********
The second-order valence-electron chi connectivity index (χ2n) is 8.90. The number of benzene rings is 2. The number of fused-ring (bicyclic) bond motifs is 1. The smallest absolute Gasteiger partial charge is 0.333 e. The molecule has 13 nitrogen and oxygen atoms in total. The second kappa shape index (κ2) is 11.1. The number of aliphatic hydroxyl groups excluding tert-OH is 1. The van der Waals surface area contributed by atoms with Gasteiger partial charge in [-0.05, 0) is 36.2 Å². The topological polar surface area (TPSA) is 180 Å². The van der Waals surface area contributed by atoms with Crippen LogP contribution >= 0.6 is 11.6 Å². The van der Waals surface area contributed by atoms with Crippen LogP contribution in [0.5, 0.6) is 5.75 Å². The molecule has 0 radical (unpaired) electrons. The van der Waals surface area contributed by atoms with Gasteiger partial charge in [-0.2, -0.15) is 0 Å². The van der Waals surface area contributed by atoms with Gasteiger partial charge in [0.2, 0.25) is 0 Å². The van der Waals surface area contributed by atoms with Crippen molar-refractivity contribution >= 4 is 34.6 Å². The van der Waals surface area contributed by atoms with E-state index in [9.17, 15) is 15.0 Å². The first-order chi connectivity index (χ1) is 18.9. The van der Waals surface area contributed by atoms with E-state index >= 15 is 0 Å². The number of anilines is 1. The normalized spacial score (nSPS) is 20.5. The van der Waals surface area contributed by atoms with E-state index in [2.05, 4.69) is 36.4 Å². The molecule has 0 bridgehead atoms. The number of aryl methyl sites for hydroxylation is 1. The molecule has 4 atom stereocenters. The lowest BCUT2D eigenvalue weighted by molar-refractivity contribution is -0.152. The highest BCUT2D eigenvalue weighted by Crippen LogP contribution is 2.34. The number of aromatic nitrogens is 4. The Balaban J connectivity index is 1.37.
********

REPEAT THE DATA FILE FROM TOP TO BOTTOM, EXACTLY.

The second-order valence-electron chi connectivity index (χ2n) is 8.90. The number of benzene rings is 2. The number of fused-ring (bicyclic) bond motifs is 1. The smallest absolute Gasteiger partial charge is 0.333 e. The molecule has 13 nitrogen and oxygen atoms in total. The second kappa shape index (κ2) is 11.1. The number of aliphatic hydroxyl groups excluding tert-OH is 1. The van der Waals surface area contributed by atoms with Gasteiger partial charge in [-0.05, 0) is 36.2 Å². The topological polar surface area (TPSA) is 180 Å². The van der Waals surface area contributed by atoms with Crippen LogP contribution >= 0.6 is 11.6 Å². The van der Waals surface area contributed by atoms with Crippen LogP contribution in [0.5, 0.6) is 5.75 Å². The molecule has 0 radical (unpaired) electrons. The van der Waals surface area contributed by atoms with Gasteiger partial charge in [-0.2, -0.15) is 0 Å². The van der Waals surface area contributed by atoms with Gasteiger partial charge in [0.2, 0.25) is 0 Å². The van der Waals surface area contributed by atoms with Crippen molar-refractivity contribution >= 4 is 34.6 Å². The van der Waals surface area contributed by atoms with E-state index in [9.17, 15) is 15.0 Å². The first-order chi connectivity index (χ1) is 18.9. The van der Waals surface area contributed by atoms with E-state index >= 15 is 0 Å². The number of anilines is 1. The normalized spacial score (nSPS) is 20.5. The van der Waals surface area contributed by atoms with E-state index in [2.05, 4.69) is 36.4 Å². The molecule has 0 bridgehead atoms. The number of aryl methyl sites for hydroxylation is 1. The molecule has 4 atom stereocenters. The lowest BCUT2D eigenvalue weighted by molar-refractivity contribution is -0.152. The highest BCUT2D eigenvalue weighted by Crippen LogP contribution is 2.34. The number of aromatic nitrogens is 4. The Balaban J connectivity index is 1.37.